The third part of LEED v3 is the LEED Online management system, which should hopefully make the legwork part of all-things-LEED a little easier.

With 8 years of growing pains out of the way, and over 7,000 comments on LEED 2009, hopefully the USGBC has developed a good sense of what works and what doesn’t. All in all, LEED v3 should be an enhanced, more workable version of what was started in 2000.

Monday, November 3, 2008

Liquidated Damages: Be Sure You Get What You Bargained For

At some point in the life of every construction business, a project will not go as planned. For whatever reason, the project just does not unfold as it was originally designed. Maybe it was because another contractor had to repair its own mistake, maybe it was bad weather, or maybe the work was just slower than what was initially estimated. Despite best efforts, the original schedules become a thing of distant memory.

Anyone who has been in this situation knows that it does not take long before the finger pointing begins, which is quickly followed by damage claims related to the delays. However, delay damages can be very difficult to quantify and calculate. Some elements may be fairly concrete, such as rents lost due to a building opening 90 days late. Other elements are more nebulous, like the value of the extra time office employees spent working on the project (extended home office overhead), lost opportunities of other projects, etc.

One solution to some of the uncertainty of delay damages is the inclusion of a liquidated damages clause in the construction contract. In a nutshell, liquidated damages clauses provide that the non-breaching party is entitled to a certain amount of damages if specified conditions are not met. Probably the most common example is a provision that awards one party a certain dollar figure per day a project is late in completion.

Like so many other provisions, liquidated damages clauses are deal points that are negotiated. If you worked to get a liquidated damage clause included in your contract, you certainly want to be sure it is enforceable.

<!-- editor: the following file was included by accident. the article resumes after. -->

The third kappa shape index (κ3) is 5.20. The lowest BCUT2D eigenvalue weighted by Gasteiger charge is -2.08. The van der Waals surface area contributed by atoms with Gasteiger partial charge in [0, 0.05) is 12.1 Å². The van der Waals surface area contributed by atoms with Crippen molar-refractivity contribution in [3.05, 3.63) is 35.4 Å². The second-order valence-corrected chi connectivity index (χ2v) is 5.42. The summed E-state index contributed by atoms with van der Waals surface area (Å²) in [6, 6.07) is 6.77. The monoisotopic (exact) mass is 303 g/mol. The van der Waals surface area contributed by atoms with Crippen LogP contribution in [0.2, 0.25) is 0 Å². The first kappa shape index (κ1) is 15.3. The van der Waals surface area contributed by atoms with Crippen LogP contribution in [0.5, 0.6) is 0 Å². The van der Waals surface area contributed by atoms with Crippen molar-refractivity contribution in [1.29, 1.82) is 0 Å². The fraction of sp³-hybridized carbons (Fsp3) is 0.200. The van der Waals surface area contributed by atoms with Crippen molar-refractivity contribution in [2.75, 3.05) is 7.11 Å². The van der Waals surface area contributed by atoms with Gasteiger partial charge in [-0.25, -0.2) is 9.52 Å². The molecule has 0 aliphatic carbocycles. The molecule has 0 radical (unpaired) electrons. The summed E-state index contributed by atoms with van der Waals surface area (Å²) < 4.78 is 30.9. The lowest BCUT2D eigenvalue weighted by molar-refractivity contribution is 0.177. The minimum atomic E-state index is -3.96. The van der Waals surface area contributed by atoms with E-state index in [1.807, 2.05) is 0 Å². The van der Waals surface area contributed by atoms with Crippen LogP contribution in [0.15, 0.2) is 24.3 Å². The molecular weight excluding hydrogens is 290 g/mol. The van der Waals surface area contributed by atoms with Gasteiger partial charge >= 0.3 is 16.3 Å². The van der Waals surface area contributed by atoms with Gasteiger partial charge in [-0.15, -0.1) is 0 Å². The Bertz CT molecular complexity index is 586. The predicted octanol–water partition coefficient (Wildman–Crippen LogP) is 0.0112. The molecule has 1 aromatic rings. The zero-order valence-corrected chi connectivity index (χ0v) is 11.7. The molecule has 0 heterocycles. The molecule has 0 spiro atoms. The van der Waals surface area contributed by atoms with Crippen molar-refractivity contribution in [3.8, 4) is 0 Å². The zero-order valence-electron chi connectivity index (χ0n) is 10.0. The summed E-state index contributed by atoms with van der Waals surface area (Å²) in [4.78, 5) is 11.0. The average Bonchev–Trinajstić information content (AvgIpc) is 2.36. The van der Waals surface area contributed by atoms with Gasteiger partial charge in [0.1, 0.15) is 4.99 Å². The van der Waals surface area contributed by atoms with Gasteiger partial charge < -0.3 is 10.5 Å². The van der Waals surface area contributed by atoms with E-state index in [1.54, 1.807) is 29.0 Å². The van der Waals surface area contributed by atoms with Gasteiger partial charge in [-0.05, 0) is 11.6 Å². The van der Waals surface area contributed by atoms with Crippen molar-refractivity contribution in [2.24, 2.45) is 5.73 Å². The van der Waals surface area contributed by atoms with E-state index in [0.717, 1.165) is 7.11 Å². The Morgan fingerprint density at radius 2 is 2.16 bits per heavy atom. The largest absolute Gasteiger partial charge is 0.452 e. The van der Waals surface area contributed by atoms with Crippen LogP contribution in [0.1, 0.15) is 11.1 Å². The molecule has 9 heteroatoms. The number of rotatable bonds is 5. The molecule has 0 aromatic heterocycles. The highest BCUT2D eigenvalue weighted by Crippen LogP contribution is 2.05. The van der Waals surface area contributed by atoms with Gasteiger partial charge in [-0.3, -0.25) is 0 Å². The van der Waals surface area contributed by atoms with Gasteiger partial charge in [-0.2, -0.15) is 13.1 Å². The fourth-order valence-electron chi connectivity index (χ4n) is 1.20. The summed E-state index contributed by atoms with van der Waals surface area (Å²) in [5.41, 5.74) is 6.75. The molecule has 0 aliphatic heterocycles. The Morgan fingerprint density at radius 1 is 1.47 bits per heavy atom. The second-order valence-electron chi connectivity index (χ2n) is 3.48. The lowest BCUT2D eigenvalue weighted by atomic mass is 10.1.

To be valid, a liquidated damages clause must satisfy a two-part test. First, the damages covered by the clause should be incapable or difficult to estimate at the time of the contracting. Second, the liquidated amount must be a reasonable calculation of expected damages. The key is that a liquidated damages clause must not be a penalty. For example, a provision that provides $5,000 per day that a project is late, when the actual amount of damages relating to the delay is closer to $500, is likely to be struck down. The clause does not provide a reasonable substitute for actual damages but rather, it acts as a penalty.

A liquidated damages clause that is considered a penalty is not enforceable. In other words, that heavy handed damages clause that you traded some deal points to have included in the contract may be worthless.

These clauses can be particularly powerful when used in combination with a provision that specifically states that liquidated damages are the exclusive remedy available for breach of the contract. This essentially eliminates the possibility of recovering consequential damages. From the owner’s perspective, this could create a higher per day amount. From the contractor’s perspective, it provides some limitation on potential liability.

In any event, liquidated damages clauses should be as specific as possible to prevent confusion down the road. If damages are to accrue on workdays only, language to that effect should be included. Conversely, if weekends and holidays are to be included in the damage calculation, that should be explicitly stated. Ambiguity can cost you. Considering the fact that there are around 100 weekend days in a year, not to mention holidays, a twelve month delay could potentially increase (or decrease) damages by almost a third.

Liquidated damages clauses are an effective way to remove some of the uncertainty related to construction delay claims. The specific details are negotiable, but they need to be a reasonable estimate of difficult-to-calculate damages. Should the dispute go to litigation, these clauses can lower expenses incurred in determining the exact amount of damages related to the delay. However, these clauses may also be the sole remedy should a construction project go bad. The specifics of each contract will determine whether a liquidated damages provision is appropriate, but it is always a good item to have in your negotiation toolbox.